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Virgin River tests positive for cyanobacteria that produces toxins

The green water of the Virgin River flows slowly past a large sandstone boulder; a large orange rock formation towers above in the distance. Photo: National Park Service

SPRINGDALE, Utah — Zion National Park is warning visitors not to swim or wade in the Virgin River after the water tested positive for a toxin caused by cyanobacteria. 

The Southwest Utah Public Health Department issued a public health warning about cyanobacteria in the Virgin River. 

According to the Environmental Protection Agency, cyanobacteria or blue-green algae often occurs in calm and nutrient-rich water. Some species of cyanobacteria produce toxins that can make people and animals sick. Algal blooms in Utah lakes forced health officials to issue several warnings to state residents in the past few years. 

Cyanobacteria at Zion National Park

Signs at Zion National Park warn visitors not to swim, submerge themselves, or allow pets to get in the water or drink it.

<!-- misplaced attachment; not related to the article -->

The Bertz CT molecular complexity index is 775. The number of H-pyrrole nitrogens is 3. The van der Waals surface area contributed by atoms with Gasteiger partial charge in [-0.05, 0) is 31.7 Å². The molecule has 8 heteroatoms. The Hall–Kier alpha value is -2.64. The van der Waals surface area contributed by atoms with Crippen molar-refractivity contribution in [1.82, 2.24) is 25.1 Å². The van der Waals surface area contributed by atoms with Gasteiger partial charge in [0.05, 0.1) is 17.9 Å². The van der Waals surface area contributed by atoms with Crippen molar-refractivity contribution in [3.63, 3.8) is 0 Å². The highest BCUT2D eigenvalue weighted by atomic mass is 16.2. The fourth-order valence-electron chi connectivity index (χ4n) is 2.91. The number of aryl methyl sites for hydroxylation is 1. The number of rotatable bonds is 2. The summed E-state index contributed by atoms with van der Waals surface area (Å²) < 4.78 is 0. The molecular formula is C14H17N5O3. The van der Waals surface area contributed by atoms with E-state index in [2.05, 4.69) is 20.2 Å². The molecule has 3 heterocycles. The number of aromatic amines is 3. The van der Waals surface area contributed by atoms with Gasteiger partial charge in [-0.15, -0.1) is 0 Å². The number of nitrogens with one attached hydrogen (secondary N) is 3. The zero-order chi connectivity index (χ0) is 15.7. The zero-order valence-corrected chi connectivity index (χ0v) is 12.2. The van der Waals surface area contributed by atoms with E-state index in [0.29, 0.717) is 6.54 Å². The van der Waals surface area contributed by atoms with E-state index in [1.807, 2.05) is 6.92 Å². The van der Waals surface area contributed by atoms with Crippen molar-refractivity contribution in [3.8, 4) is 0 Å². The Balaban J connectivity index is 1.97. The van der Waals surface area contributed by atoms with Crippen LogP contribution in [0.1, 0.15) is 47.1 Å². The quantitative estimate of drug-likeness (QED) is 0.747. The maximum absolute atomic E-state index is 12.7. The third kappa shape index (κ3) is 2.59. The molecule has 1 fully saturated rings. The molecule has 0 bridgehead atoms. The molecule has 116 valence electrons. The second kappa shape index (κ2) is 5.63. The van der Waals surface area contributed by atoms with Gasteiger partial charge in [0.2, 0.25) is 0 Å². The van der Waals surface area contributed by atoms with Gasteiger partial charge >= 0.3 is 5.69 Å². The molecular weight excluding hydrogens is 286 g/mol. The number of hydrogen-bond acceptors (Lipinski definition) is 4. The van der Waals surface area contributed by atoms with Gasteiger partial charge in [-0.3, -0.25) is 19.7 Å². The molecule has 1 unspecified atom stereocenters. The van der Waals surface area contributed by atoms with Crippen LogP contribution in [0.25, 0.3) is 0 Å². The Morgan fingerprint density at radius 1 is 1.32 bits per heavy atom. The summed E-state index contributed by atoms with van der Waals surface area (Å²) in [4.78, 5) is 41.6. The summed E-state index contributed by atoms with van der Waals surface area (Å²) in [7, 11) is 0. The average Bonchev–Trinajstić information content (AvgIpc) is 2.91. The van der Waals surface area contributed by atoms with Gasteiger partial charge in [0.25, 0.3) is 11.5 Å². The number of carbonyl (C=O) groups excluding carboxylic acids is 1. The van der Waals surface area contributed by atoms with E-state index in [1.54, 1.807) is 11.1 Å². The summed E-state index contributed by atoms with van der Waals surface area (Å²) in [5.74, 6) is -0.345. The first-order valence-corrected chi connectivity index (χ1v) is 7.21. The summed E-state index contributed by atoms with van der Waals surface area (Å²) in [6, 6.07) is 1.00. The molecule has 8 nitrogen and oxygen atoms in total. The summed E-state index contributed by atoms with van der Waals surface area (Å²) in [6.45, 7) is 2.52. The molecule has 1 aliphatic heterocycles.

In a news release, the National Park Service said it first learned about the cyanotoxin in the Virgin River because a dog died July 4, 2020, about an hour after swimming in the river’s North Fork. 

“Prior to its death, the dog exhibited symptoms consistent with possible exposure to cyanobacteria toxins — those produced by harmful algal blooms. The dog could not walk, was in pain, and was having seizures,” the statement said. 

Water samples taken from the river showed concentrations of anatoxin-a, the specific cyanotoxin involved, tested higher than 55 micrograms per liter in at least some of the samples. 

“The health threshold for primary recreation from the Utah Department of Health and DWQ [Division of Water Quality] is 15 micrograms per liter,” the statement continued. “Additionally, harmful cyanobacteria that produce anatoxin-a were identified in multiple areas of the North Fork of the Virgin River.” 

Health officials urge all visitors to the area to follow these guidelines: 

  • Do not swim in the North Fork of the Virgin River, and do not put your head underwater 
  • Do not drink the water from the river, even if using a filter or purifier 
  • Avoid any areas with visible algal scum 
  • Keep pets away from the water 
The Narrows hike, popular with many Zion visitors, requires hikers to wade through the water. The hike is still open, but park officials urge caution while following those guidelines.